Channel 4 Now Ashamed of its Experts

on

After a DeSmogBlog post yesterday complained about academic misrepresentation in the promotional material for a UK television show (The Great Global Warming Swindle), Channel 4 went back into its website and removed all reference to the “experts” that it plans to quote in the program, due to air March 8 at 9 .m.

That would be good news if Channel 4 also planned to remove the offending climate change deniers – people like Dr. Tim Ball – from the show itself, but that seems more than unlikely.

Accordingly, the DeSmogBlog is distributing this press release, and is asking Channel 4 for a list of scientists (with their credentials) so that any fossil fuel interests can be exposed before the show goes to air. The text of the press release is as follows.

Even before the show goes to air (March 8, 9 p.m.), Channel 4’s “The Great Global Warming Swindle ” leaves the truth in the gutter.
In its promotional material, Channel 4 was advertising one of its experts, Dr. Tim Ball, as a “Climatologist and Prof Emeritus of Geography at the University of Winnipeg.” In fact, Dr. Ball retired from a short, unspectacular academic career in 1995. He neither earned – nor was he given – the honour of an Emeritus professorship, and the University of Winnipeg has, on at least one previous occasion, specifically requested that he stop presenting himself as such.

Far from being a working scientist or credible expert, Dr. Ball has associated himself in the last decade with a series of energy industry front groups (the Friends of Science, the Natural Resource Stewardship Project ) that fight against any policy that would address climate change.

Even the Calgary Herald, the leading newspaper in the Canadian oil capital of Calgary, has said that Ball is “viewed as a paid promoter of the agenda of the oil and gas industry rather than as a practicing scientist.”

When Ball’s credentials were questioned on the Canadian climate change website DeSmogBlog.com, Channel 4 removed the reference to Ball and removed the names of all the other scientists from its promotional website. But the locations that Channel 4 still mentions suggest that the other “experts” will include at least a cross-section of other people who are known more for taking money from the energy industry than they are for scientific research. For example, the reference to Virginia suggests that Channel 4 plans to quote Pat Michaels, who is on record as having been paid by a coalition of U.S. coal-fired electrical utilities to “stand up to the alarmists and bring balance to the discussion.”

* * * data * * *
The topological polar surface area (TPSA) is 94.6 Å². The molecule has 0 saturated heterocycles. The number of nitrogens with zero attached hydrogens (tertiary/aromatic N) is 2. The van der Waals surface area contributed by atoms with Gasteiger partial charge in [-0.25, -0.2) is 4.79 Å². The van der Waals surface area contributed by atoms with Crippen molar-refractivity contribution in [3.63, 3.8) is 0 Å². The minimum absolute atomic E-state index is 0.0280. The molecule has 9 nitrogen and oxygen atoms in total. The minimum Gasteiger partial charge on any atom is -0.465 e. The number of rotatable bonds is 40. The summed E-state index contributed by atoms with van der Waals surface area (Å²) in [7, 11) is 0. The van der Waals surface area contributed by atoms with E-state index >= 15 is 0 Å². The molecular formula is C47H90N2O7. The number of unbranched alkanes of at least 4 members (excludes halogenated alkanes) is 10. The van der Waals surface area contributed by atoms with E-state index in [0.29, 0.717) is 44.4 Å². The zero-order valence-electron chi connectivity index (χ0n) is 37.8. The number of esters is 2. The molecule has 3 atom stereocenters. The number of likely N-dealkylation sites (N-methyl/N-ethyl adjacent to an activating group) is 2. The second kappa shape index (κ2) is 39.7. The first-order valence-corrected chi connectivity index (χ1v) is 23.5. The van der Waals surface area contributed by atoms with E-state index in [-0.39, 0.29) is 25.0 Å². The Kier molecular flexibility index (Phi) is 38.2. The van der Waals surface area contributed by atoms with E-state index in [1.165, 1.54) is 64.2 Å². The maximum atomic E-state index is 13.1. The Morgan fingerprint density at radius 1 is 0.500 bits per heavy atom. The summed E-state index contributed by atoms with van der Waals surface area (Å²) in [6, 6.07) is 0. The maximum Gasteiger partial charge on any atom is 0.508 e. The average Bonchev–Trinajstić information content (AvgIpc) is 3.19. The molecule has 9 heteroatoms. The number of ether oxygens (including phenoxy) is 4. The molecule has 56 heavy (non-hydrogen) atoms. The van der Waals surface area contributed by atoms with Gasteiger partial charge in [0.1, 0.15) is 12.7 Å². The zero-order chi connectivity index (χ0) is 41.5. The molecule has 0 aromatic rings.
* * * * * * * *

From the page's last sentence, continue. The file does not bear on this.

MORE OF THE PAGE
Channel 4’s experts look less like scientists than like PR people who work on behalf of fossil fuel companies.

If that isn’t the case, we challenge Channel 4 to produce a list of its experts, with their credentials, so viewers may know whose interests are being represented before sitting down to the watch the show.

Related Posts

on

Cheniere Energy has introduced “cargo emissions tags” to assuage climate concerns of potential buyers. But a new report says these tags are riddled with problems.

Cheniere Energy has introduced “cargo emissions tags” to assuage climate concerns of potential buyers. But a new report says these tags are riddled with problems.
Opinion
on

Anti-science rhetoric and special interests have pushed us to the edge of climate chaos. But just as quantum physics disrupted our view of matter and energy, quantum social change disrupts our beliefs about what’s possible, how fast, and by whom.

Anti-science rhetoric and special interests have pushed us to the edge of climate chaos. But just as quantum physics disrupted our view of matter and energy, quantum social change disrupts our beliefs about what’s possible, how fast, and by whom.
on

Climate campaigners concerned over Jane Toogood’s role in a company that sells technology to produce hydrogen from methane.

Climate campaigners concerned over Jane Toogood’s role in a company that sells technology to produce hydrogen from methane.
on

The Vermont senator nevertheless supported final passage of the Inflation Reduction Act, calling it "a step forward" on climate and drug prices.

The Vermont senator nevertheless supported final passage of the Inflation Reduction Act, calling it "a step forward" on climate and drug prices.